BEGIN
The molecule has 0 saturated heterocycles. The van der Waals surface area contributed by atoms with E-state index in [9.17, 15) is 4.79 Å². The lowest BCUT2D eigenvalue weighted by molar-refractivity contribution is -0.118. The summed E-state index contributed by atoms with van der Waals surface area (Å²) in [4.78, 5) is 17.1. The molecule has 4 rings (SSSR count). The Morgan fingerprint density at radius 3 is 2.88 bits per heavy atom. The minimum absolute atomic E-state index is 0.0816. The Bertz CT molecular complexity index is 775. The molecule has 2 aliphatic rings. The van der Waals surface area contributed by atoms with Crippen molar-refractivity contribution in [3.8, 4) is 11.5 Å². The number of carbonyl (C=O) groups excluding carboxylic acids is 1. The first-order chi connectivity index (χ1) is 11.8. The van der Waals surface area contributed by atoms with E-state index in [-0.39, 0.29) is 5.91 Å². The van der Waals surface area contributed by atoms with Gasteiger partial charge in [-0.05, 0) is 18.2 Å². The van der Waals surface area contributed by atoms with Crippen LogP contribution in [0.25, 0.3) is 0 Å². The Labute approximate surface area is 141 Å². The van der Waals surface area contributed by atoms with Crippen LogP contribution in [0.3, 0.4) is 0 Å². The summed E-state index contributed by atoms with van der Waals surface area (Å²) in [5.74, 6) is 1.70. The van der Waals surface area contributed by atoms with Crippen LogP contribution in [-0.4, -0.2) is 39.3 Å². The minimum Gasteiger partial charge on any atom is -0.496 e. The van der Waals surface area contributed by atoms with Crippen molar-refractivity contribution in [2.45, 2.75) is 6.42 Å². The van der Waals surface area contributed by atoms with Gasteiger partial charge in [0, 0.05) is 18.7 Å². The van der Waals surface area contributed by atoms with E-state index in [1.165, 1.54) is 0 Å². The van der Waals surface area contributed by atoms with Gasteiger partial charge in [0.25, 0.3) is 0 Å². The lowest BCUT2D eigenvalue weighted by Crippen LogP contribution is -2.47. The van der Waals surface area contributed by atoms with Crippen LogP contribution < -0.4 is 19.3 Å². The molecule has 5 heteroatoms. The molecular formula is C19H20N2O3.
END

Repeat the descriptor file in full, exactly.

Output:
The molecule has 0 saturated heterocycles. The van der Waals surface area contributed by atoms with E-state index in [9.17, 15) is 4.79 Å². The lowest BCUT2D eigenvalue weighted by molar-refractivity contribution is -0.118. The summed E-state index contributed by atoms with van der Waals surface area (Å²) in [4.78, 5) is 17.1. The molecule has 4 rings (SSSR count). The Morgan fingerprint density at radius 3 is 2.88 bits per heavy atom. The minimum absolute atomic E-state index is 0.0816. The Bertz CT molecular complexity index is 775. The molecule has 2 aliphatic rings. The van der Waals surface area contributed by atoms with Crippen molar-refractivity contribution in [3.8, 4) is 11.5 Å². The number of carbonyl (C=O) groups excluding carboxylic acids is 1. The first-order chi connectivity index (χ1) is 11.8. The van der Waals surface area contributed by atoms with E-state index in [-0.39, 0.29) is 5.91 Å². The van der Waals surface area contributed by atoms with Gasteiger partial charge in [-0.05, 0) is 18.2 Å². The van der Waals surface area contributed by atoms with Crippen LogP contribution in [0.25, 0.3) is 0 Å². The Labute approximate surface area is 141 Å². The van der Waals surface area contributed by atoms with Crippen LogP contribution in [0.3, 0.4) is 0 Å². The summed E-state index contributed by atoms with van der Waals surface area (Å²) in [5.74, 6) is 1.70. The van der Waals surface area contributed by atoms with Crippen LogP contribution in [-0.4, -0.2) is 39.3 Å². The minimum Gasteiger partial charge on any atom is -0.496 e. The van der Waals surface area contributed by atoms with Crippen molar-refractivity contribution in [2.45, 2.75) is 6.42 Å². The van der Waals surface area contributed by atoms with Gasteiger partial charge in [0, 0.05) is 18.7 Å². The van der Waals surface area contributed by atoms with E-state index in [1.165, 1.54) is 0 Å². The van der Waals surface area contributed by atoms with Gasteiger partial charge in [0.25, 0.3) is 0 Å². The lowest BCUT2D eigenvalue weighted by Crippen LogP contribution is -2.47. The van der Waals surface area contributed by atoms with Crippen LogP contribution < -0.4 is 19.3 Å². The molecule has 5 heteroatoms. The molecular formula is C19H20N2O3.